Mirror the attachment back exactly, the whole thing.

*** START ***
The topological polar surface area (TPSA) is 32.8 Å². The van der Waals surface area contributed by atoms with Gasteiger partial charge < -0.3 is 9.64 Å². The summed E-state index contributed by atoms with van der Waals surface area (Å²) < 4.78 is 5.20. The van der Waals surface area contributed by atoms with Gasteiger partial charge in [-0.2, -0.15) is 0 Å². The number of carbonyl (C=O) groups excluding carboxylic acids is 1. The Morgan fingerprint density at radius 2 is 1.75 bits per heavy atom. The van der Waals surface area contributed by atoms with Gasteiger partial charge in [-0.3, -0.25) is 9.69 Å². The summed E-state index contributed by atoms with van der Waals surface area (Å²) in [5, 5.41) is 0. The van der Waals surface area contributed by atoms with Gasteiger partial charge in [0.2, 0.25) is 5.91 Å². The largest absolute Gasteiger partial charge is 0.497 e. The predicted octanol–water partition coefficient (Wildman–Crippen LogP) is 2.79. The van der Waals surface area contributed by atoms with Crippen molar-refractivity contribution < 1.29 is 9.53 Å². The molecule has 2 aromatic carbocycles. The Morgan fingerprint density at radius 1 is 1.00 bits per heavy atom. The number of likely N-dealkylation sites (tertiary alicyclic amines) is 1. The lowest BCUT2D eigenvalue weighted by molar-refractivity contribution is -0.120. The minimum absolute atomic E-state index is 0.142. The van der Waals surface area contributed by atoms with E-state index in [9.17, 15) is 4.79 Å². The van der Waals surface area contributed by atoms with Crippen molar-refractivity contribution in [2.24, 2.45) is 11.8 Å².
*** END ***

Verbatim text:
The topological polar surface area (TPSA) is 32.8 Å². The van der Waals surface area contributed by atoms with Gasteiger partial charge < -0.3 is 9.64 Å². The summed E-state index contributed by atoms with van der Waals surface area (Å²) < 4.78 is 5.20. The van der Waals surface area contributed by atoms with Gasteiger partial charge in [-0.2, -0.15) is 0 Å². The number of carbonyl (C=O) groups excluding carboxylic acids is 1. The Morgan fingerprint density at radius 2 is 1.75 bits per heavy atom. The van der Waals surface area contributed by atoms with Gasteiger partial charge in [-0.3, -0.25) is 9.69 Å². The summed E-state index contributed by atoms with van der Waals surface area (Å²) in [5, 5.41) is 0. The van der Waals surface area contributed by atoms with Gasteiger partial charge in [0.2, 0.25) is 5.91 Å². The largest absolute Gasteiger partial charge is 0.497 e. The predicted octanol–water partition coefficient (Wildman–Crippen LogP) is 2.79. The van der Waals surface area contributed by atoms with Crippen molar-refractivity contribution < 1.29 is 9.53 Å². The molecule has 2 aromatic carbocycles. The Morgan fingerprint density at radius 1 is 1.00 bits per heavy atom. The number of likely N-dealkylation sites (tertiary alicyclic amines) is 1. The lowest BCUT2D eigenvalue weighted by molar-refractivity contribution is -0.120. The minimum absolute atomic E-state index is 0.142. The van der Waals surface area contributed by atoms with E-state index in [9.17, 15) is 4.79 Å². The van der Waals surface area contributed by atoms with Crippen molar-refractivity contribution in [2.24, 2.45) is 11.8 Å².